Pop Culture at its Best

‘Somebody Up There Likes Me’ an enjoyable anti-comedy trifle

somebody up there likes me posterSomebody Up There Likes Me

Directed by Bob Byington

Written by Bob Byington

USA, 2012

It may seem like a fool’s errand to ascribe deeper meaning to a 75-minute lark of a movie, but it’s not terribly difficult to spot a theme recurring throughout Somebody Up There Likes Me, specific to the very meaning of life. Of course, because this comedy (closer to an anti-comedy, really) is content staying in the lowest possible key throughout its brief running time, the analysis of what it is to be an adult in the modern world isn’t too incisive. Still, Somebody Up There Likes Me is consistently entertaining enough to get by.

Keith Poulson plays Max, an aimless young waiter in Los Angeles who’s given a mysterious briefcase one day, which he’s instructed not to open. So, of course, he opens it as soon as he has a chance. (We never see its insides, though they shine much like the fabled briefcase in Pulp Fiction.) Max and his best friend Sal (Nick Offerman) have a fairly laid-back lifestyle, until Max gets involved with Lyla (Jess Weixler), another waitress at the steakhouse where they work. Max and Sal end up feeling equally fond of Lyla, even after Max gets married to her and they have a child. The most interesting aspect of Max’s life (or how he perceives his life) is that everyone around him ages, but he stays the same age even 10, 15, 20 years into the future.

nick-offerman-somebody-up-there-likes-me

Somebody Up There Likes Me is perfectly happy operating on a minimalist scale, so even at its best, it’s a bubble of a movie, ready to pop if you look at it the wrong way. What the film boasts, for the most part, is a supporting cast filled with enough recognizable actors to lend it an air of legitimacy. Offerman, who co-produced the film, is best known for his riotous work on Parks and Recreation. And it’s difficult, in a few late scenes—really the highlight of the film—when Max and Sal open their own restaurant, to not hear in Offerman’s voice the familiar tone and cadence of Pawnee’s own Ron Swanson. Still, Offerman’s a familiar, welcome presence here, and gets a few good laughs from his odd behavior at Max’s wedding. Poulson goes for the most deadpan of all line readings, his dryness working for a while, if not the film’s entirety. It’s here that the length of Somebody Up There Likes Me works in its favor—the longer we stay with Max, constantly stuck in traction as an aimless hipster, the more aggravating he gets.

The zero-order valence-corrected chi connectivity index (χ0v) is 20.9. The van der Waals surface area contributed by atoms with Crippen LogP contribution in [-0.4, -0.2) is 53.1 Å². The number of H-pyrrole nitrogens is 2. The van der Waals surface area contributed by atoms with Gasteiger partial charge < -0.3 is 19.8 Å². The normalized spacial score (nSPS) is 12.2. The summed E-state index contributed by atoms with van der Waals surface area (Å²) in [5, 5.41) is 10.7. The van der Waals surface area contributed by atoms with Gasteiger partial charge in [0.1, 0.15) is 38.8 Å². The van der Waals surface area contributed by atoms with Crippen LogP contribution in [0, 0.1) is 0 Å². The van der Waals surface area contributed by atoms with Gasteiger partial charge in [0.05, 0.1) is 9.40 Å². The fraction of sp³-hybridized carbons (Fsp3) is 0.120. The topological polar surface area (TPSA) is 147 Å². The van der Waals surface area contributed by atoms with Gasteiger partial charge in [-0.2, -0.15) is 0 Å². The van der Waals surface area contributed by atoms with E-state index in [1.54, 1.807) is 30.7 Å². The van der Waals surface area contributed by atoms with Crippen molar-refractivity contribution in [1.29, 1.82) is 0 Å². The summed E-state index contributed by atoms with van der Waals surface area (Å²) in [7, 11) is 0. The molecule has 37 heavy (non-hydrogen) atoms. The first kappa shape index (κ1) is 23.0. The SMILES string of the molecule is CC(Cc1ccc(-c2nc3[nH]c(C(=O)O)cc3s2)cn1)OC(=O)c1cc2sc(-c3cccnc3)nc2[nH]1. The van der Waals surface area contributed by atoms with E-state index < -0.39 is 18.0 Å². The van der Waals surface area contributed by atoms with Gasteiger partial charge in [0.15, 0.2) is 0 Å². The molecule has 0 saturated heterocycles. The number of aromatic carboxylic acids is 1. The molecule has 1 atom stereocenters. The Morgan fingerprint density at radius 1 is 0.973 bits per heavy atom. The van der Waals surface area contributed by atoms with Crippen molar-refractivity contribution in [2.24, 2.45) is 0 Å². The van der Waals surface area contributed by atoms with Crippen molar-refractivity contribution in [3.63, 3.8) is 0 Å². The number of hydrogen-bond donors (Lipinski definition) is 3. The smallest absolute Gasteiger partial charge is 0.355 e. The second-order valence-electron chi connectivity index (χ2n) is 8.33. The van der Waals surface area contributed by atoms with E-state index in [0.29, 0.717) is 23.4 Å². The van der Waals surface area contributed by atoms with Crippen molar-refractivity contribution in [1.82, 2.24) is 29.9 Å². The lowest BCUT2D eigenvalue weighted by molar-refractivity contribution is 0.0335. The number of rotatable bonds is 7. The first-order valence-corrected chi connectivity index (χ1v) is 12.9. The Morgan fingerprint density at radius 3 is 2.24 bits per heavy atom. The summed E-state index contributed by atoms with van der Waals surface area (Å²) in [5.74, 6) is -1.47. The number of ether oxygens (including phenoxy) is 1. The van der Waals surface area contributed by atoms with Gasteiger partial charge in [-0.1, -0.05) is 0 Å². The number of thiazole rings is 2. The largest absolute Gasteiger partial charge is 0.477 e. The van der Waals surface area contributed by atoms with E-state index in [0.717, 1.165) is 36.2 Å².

Writer-director Bob Byington spruces up the proceedings with animated interludes to break up each section, but they’re so short (well-done, but short) that you almost begin to wonder why they exist at all. (The animation is pleasant enough and an OK transition, but again, most are barely 30 seconds long.) Along with the score from Vampire Weekend’s Chris Baio, Somebody Up There Likes Me frequently borders on being insufferably twee, but always manages to toe the line adequately. Poulson has a decent, if awkward, chemistry with Weixler and Stephanie Hunt, who plays the sultry family nanny whose charms are too good for Max to pass up. (Of course, any fans of Friday Night Lights may be taken aback by Hunt, formerly the nerdy Devon on that show, acting and looking much different here.)

nick offerman somebody up there likes me

Somebody Up There Likes Me poses a number of intriguing questions about how the Millennial generation acts so immaturely, as if they may never truly grow up and become full-fledged adults, and how we don’t realize the aging process in ourselves even as we see it flourishing all around us. Anchored less by its lead performance and more through the ensemble, brevity, and flashes of wit popping up every few minutes, Somebody Up There Likes Me is slight, but the right kind of slight. You may not remember this film in years to come as more than a stepping stone for its writer-director—Byington is assured enough behind the camera that he should get recognized for his visual aesthetic—but its literalization of the basic notion of what modern man considers the meaning of life is fascinating enough to make it stand out, if only for a few moments.

— Josh Spiegel

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